The srimad Bhagvad gita is a spiritual dialogue between Lord Krishna and Arjuna- a dialogue of and on dharma. It comes in the middle portion of the great epic, the Mahabharatha written by Sage Vyasa. Lord Krishna was the avatar or the incarnation of the supreme being into the form of a human being whereas Arjuna typifies the ordinary man, faced with one of the most difficult problems which any one could conceive- the killing of his own kinsmen. The whole dialogue is placed in the middle of the battlefield of Kurushetra amidst the din and clamour of a fratricidal war. Arjuna’s problem was a particular one related to his particular need. Lord Krishna’s answer is the whole of the Bhagvad Gita, and cuts at the root of the human problems- which is one of ignorance. Ignorance of the nature of our own selves, ignorance of the nature of the supreme being and ignorance of the nature of the universe which we inhabit. This is the srimad Bhagavad Gita.
The Srimad Bhagavad Gita is one of the most well known of the Hindu scriptures. It comes in the middle portion of the great epic called the Mahabharatha, composed by the sage Vyasa. All the names which appear in the first chapter of the
Bhagavad Gita is prominent characters in the epic. The Mahabharatha is a voluminous treatise dealing with the fortunes of the Kuru dynasty which ruled ove India, or Bharathavarsha as it was called then, about five thousand years ago.
Bhishma is the grandsire of the Kuru clan who in earlier years had abdicated the throne in favour of his step-brother. Dritarashtra (the first character to appear in the first chapter of the Gita), was Bhishma's eldest nephew. Since he was born blind, the kingdom went to his younger brother Pandu. Dritarashtra had a hundred sons who were collectively known as the Kauravas. Duryodana was the eldest of the Kauravas. Sanjaya, the second character to appear in the Gita, was Dritarashtra's companion.
Pandu the younger nephew who inherited the throne of the Kurus had five sons who were collectively known as the Panda vas. Yudhistira was the eldest, Bhima was the second, the twins, Nakula and Sahadeva were the fourth and fifth, and Arjuna, known by many names (refer glossary of names), was the third or middle Pandava, to whom the discourse of the Gita was given.
Dorona was the preceptor of both the Pandavas and the Kauravas. After the death of his father, Pandu, Yudhistira was proclaimed as heir apparent to the throne of the Kurus. This aroused the animosity of the Kauravas who plotted to seize the kingdom using unfair means if necessary. Their many plots to kill the Panda vas did not succeed but eventually they managed to banish the Pandavas and grab the kingdom for themselves. When the Pandavas re- turned they demanded half the kingdom which was theirs by right but Ouryodana refused. The bitter animosity which had sprung up between the cousins from childhood could no longer be contained with reasonable counsel and eventually culminated in the great Mahabharatha war, in which Bhishma and Dorona were forced to side with the wicked Kauravas despite their partiality for the noble Pandavas. How- ever, the Panda vas were helped by Lord Krishna who was not only their cousin but also the incarnation of Lord Vishnu, the preserver in the Hindu Trinity.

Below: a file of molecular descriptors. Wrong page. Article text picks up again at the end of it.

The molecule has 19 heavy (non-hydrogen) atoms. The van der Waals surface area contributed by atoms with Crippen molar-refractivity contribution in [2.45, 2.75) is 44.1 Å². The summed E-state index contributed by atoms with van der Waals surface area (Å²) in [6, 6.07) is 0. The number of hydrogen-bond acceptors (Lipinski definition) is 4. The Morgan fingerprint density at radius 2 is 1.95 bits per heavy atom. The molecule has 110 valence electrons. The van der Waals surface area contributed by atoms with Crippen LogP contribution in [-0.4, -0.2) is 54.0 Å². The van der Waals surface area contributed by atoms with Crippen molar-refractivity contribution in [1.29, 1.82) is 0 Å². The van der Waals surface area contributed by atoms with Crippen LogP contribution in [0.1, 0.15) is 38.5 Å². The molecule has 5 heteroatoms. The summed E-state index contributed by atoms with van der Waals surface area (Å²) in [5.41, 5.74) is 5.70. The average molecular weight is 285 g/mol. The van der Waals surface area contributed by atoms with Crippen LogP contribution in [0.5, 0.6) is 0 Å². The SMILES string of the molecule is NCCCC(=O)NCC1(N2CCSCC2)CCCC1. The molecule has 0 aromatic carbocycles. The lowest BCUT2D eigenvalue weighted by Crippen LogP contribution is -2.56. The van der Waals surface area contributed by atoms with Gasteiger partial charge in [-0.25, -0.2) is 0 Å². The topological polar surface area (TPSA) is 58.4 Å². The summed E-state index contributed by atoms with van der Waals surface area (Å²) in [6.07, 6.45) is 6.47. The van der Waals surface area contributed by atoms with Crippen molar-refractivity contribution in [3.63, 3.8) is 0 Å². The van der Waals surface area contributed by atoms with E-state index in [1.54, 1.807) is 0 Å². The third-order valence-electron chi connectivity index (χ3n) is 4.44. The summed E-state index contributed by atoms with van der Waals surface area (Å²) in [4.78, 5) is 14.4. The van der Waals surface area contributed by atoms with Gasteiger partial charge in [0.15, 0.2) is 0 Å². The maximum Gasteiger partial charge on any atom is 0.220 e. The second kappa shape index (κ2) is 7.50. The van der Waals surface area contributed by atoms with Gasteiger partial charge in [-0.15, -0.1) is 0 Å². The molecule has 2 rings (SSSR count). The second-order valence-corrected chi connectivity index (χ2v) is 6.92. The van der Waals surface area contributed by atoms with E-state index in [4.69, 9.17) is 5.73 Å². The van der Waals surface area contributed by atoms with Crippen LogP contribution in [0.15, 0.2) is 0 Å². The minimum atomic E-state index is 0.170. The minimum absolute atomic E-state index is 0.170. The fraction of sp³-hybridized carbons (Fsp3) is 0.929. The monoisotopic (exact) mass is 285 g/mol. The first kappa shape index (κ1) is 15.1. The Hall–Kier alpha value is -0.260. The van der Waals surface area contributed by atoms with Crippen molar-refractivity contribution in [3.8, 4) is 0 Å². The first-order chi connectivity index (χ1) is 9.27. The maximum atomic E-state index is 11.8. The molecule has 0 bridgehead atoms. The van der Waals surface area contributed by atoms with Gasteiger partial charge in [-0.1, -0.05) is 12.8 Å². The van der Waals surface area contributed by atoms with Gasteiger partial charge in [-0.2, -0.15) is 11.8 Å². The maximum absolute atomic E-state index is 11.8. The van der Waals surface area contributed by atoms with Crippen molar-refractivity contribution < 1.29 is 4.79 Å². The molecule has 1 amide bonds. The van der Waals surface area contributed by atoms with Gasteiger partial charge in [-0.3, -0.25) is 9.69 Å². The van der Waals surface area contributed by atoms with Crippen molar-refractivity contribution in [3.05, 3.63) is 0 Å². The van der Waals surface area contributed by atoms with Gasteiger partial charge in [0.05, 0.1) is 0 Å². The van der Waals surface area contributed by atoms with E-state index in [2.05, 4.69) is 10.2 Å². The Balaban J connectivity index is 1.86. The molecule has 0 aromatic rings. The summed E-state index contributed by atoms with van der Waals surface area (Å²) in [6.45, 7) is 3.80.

On the morn of the fateful day of the battle, the two armies arrayed themselves on opposite sides of the battlefield of the Kurus known as Kurukshetra. Dritarashtra, the father of the Kauravas was unable to participate in the battle due to his disability. He was very anxious to know of the happenings on the battlefield. The sage Vyasa gave the power of television to his Prime Minister, Sanjaya, who described the whole battle to the blind king in graphic detail.
The first chapter of the Gita starts with Oritarashtra's opening words to Sanjaya, asking him to describe the scene of battle. The rest of the chapter is Sanjaya's description of the battle and the names of the various heroes who participated. Lord Krishna had opted to be Arjuna's charioteer in the battle since he had promised Ouryodana not to take up arms. On the morn of the fateful day, just before the commencement of. the battle, Arjuna asked Lord Krishna to drive his chariot between the two armies so that he could observe the opposite ranks. However, the sight of his beloved grandsire Bhishma, and his revered preceptor Orona, completely unnerved him and shocked him into a realisation of the enormity of the crime he was about to commit-the slaughter of his own kith and kin in order to gain a kingdom. This thought totally demoralised the mighty hero so that he became a nervous wreck. He threw down his arms and refused to fight. The discourse of the Srimad Bhagavad Gita is given to the dejected" Arjuna by Lord Krishna on the battlefield of Kurukshetra just before the commencement of the war.
To understand the Bhagavad Gita more fully we recommend reading the companion volume to this called, “Nitya Yoga” which is a commentary on the eighteen chapters of the Gita. It is also a Vanamali publication.
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